Jerusalem welcomes the new US Embassy as Palestinians decry 'hostile' move
Israelis wave national flags outside the Old City's Damascus Gate, in Jerusalem, Sunday, May 13, 2018. Israel is marking the 51st anniversary of its capture of east Jerusalem in the 1967 Middle East war. (Ariel Schalit/AP) May 14 at 6:12 AM Email the author
JERUSALEM â" The windy road leading up to the city was decorated with fluttering American and Israeli flags Monday as signs everywhere declared âTrump, Make Israel Great.â A popular soccer team even renamed itself: âBeitar Trump Jerusalem.â
Jerusalem is ready â" sort of â" for the official opening of the U.S. Embassy in a city at the epicenter of the Israel-Palestinian conflict.
For most of Jerusalemâs reside nts, the wider Israeli public and the countryâs leaders, the official move of the embassy from Tel Aviv to Jerusalem is a cause for huge celebration.
Israel feels vindicated by the Trump administrationâs decision to recognize its capital as Jerusalem. It declared sovereignty over the city 51 years ago following the 1967 Arab-Israeli war, but most countries do not recognize Israelâs rule over the city, where a third of the residents are Palestinian. And most states say their embassies will remain in Tel Aviv until Israelis and Palestinians reach some sort of peace agreement.
Palestinians and others â" including some U.S. allies â" see the U.S. decision as a provocative step that undermines any changes of an eventual peace accord. In Cairo, the Arab League called a crisis meeting to discuss the âillegalâ U.S. embassy shift.
âThis is a hostile act against international law and against the people of Palestine,â said Saeb Erekat, secretary Âgeneral of the Palestine Liberation Organization. âIt places the U.S. on the side of the occupying power.â
A young girl holds a placard reading "Al Quds belongs to muslims" on May 11, 2018 in Istanbul, during a demonstration against President Trumpâs controversial decision to move the U.S. Embassy from Tel Aviv to Jerusalem. (Ozan Kose/AFP/Getty Images)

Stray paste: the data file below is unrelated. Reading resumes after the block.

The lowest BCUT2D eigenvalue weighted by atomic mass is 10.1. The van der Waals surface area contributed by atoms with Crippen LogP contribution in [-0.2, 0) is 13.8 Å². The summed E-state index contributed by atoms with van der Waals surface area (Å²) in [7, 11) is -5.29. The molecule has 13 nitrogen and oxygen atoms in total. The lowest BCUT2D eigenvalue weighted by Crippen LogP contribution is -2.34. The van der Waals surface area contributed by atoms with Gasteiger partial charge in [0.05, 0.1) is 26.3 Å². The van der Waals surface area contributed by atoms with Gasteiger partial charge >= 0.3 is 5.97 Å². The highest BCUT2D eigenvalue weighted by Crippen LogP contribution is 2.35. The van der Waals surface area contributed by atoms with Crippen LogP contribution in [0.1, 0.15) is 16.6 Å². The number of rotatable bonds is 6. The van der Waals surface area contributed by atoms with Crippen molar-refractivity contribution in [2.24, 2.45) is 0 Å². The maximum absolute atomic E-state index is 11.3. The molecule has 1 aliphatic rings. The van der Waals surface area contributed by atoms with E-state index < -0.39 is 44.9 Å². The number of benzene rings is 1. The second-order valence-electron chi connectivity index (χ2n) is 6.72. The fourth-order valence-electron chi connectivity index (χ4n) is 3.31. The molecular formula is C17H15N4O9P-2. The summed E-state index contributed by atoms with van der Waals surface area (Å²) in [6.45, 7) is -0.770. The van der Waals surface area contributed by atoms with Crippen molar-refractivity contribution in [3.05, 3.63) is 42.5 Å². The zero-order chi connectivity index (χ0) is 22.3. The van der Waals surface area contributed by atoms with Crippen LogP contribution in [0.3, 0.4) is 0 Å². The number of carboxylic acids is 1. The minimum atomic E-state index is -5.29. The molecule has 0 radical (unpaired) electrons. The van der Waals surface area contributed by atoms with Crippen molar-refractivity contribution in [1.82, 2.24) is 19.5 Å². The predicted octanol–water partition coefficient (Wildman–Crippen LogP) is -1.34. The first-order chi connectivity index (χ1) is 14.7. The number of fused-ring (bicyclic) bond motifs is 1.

[Gaza protests flare ahead of embassy ceremonies]
The inauguration will take place at the site of the new embassy, which is really the existing consulate, just with a spanking new plaque. President Trump will not attend, but he planned to address the high-profile crowd, including his daughter Ivanka, son-in-law Jared Kushner and a host of political, religious and communal leaders, via live video linkup.
At a celebratory breakfast in Jerusalem, Justice Minister Ay elet Shaked called Trump the âChurchill of the 21st century.â
âHe has reversed Chamberlainâs policy of capitulation and teaches the world that âthe landowner has returned,â said Shaked at an event attended by members of the visiting White House delegation, making a reference to Britainâs prewar prime minister, Neville Chamberlain.
âEurope insists upon not learning from history,â Shaked added. âIt closed its eyes to the strengthening of the Nazis; today it is choosing to close its eyes to the strengthening of Iran. In such a reality in particular, it is good that the leader of the free world is President Trump.â
[A pro soccer team in Israel wants to rename itself in Trumpâs honor]
A day earlier, at a special âThank you Americaâ event at Israelâs Ministry of Foreign Affairs, Prime Minister Benjamin Netanyahu told a crowd â" including 250 visiting U.S. senators, congressmen, community and religious leaders â" that Monday âw ill be a historic day for our people and for our state.â
âPresident Trumpâs decision to move the embassy to Jerusalem affirms a great and simple truth: Jerusalem has been the capital of the Jewish people for the past 3,000 years. Itâs been the capital of our state for the past 70 years. It will remain our capital for all time,â said Netanyahu, who later hosted members of the official White House delegation at a celebratory dinner.
Palestinians view it as a major betrayal of Washingtonâs decades-old role as a potential broker for a peace deal with Israel.